Review: CSSEdit 2

CSSEdit logoWe don’t do many software reviews here at FreshBooks, but every once in a while there is an application deserving of note, and CSSEdit is most certainly one of those apps.

If you hadn’t guessed, we really, really like our accessibility and standards here at FreshBooks. We’re always working hands-on designing our application, our Web site and our blog. This means a lot of our work flow involves tweaking and adjusting the little things in our CSS.

There are several options in both the PC and Mac worlds that allow you to visualize your work before you take that latest layout live. Many show great promise but are stuck in the dreaded version one, or even beta. Some are just too complex, making the simple jobs complicated, all the while hoarding valuable system resources while you switch between Photoshop, Illustrator and whatever else you run during your standard work flow.

CSSEdit screenshot

Enter CSSEdit, which has everything one could want in an application. Simplistic design, easy learning curve, visual styling, lightweight footprint and a host of features to increase your productivity and allow you to focus on getting your work done. Designing is a visual world, and CSSEdit allows you to code, reference and see your designs in real time, easily and powerfully.


Preview: Gone are the days of make changes, upload, refresh, repeat. CSSEdit’s built in preview and X-ray features make finding errors or locating erroneous code as simple as using your eyes. X-ray determines where the element is on your page, so you can discovering how elements are interacting.

Selector Builder: If you work in Web standards you can imagine creating more advanced selectors can become quite the learning experience. Selector Builder is a feature that removes the guessing game and lets you work in plain English.

Powerful source editing: Repetition be gone! CSSEdit automatically adds brackets, (semi-)colons and appropriate spacing for you. If you encounter a style sheet from someone who didn’t have that luxury, you can always do a re-indent to immediately apply your spacing settings. Tada!

Milestones: We all have faults and can obviously make mistakes — and web browsers, like people, are no exception. If you happen to break something while trying to adjust for one of these “browsers” you can use CSSEdit’s milestones to go back to a previous time and figure it out. It lets you fix bugs without fear of losing your valuable work.


I’ve been using CSSEdit in conjunction with TextMate leading up to this review. With the switch I’ve managed to remove some of the much larger and more expensive Web design behemoths from my repertoire. The big application companies would do well to look at the way apps like CSSEdit can slip so smartly into a designer’s work flow, removing overhead and streamlining production.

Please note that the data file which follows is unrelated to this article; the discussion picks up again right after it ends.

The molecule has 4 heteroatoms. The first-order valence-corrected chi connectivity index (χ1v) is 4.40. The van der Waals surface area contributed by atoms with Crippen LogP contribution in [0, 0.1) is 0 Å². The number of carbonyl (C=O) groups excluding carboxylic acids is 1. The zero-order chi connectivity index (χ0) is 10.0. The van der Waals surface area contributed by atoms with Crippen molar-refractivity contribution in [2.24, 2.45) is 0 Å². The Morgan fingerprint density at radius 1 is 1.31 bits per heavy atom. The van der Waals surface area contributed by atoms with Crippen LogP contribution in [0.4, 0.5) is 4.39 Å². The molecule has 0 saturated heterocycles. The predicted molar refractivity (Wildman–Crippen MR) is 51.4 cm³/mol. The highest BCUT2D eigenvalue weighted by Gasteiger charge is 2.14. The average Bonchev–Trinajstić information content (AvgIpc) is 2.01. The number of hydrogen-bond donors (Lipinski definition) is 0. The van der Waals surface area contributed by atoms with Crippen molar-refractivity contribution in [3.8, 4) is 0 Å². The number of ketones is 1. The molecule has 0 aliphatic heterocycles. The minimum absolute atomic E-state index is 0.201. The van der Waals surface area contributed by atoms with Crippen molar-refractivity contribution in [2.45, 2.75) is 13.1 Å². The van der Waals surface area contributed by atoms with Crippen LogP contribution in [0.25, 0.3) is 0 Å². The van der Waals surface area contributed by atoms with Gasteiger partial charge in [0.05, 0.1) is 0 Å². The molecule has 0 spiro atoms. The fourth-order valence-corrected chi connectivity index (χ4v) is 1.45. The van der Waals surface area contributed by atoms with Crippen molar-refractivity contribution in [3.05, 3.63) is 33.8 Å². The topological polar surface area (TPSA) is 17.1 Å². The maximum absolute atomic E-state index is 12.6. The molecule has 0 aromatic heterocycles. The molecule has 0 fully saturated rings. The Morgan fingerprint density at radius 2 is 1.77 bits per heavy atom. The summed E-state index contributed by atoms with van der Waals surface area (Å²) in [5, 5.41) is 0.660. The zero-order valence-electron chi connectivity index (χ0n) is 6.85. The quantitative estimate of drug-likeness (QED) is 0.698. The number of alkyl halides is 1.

With a price point of $29.95 USD, creating Web sites has never been so rich, or affordable.

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  • Schwabe

    Looks great, but the big question I have is CSSEdit 2 a viable alternative to Dreamweaver?

  • Alistair Morton

    Dreamweaver CS3 resides on my hard drive and I haven’t opened it in 5 months.

    I work with a combination of TextMate, ($60) CSSEdit ($30) as a combo for my main web work flow, I personally find them to be much more productive than Dreamweaver ($399). Both these softwares have 30 day free trials as well, so you can try it for yourself.

    Of course this will be different for all designers & developers, and any massive change in your workflow is always realized through a learning curve. For me, it’s tops.

  • Cody F

    That’s the same combo I use. The things I like best about CSSEdit are:

    – You can override and edit CSS for live sites
    – Live preview is sweet
    – It formats the code like I like it with no hassle
    – Works with all my other software (like Transmit)

  • Aaron Adams

    My dev combo is Coda ($79) + Firebug (free), but I can definitely see a major similarity between my solution and TextMate/CSSEdit.

    That said, my solution doesn’t give me the CSS revisions, and while I do get live preview, once I’m happy with it I need to go back and edit the CSS for real.

    Considering I already own CSSEdit (thank you MacHeist, I may try switching to it for just the CSS. TextMate looks good too, but I think I’ll be sticking with Coda there for now :)

  • F Cody

    Can you post a comparable Windows based alternative?

  • Alistair

    I don’t use windows, but I did actually research this while writing the post. many people recommended Style Master. Let me know if you like it!

  • Edwin

    Thanks for given by the valuable options. CSSEdit 2 has a perfect combination of form and utility.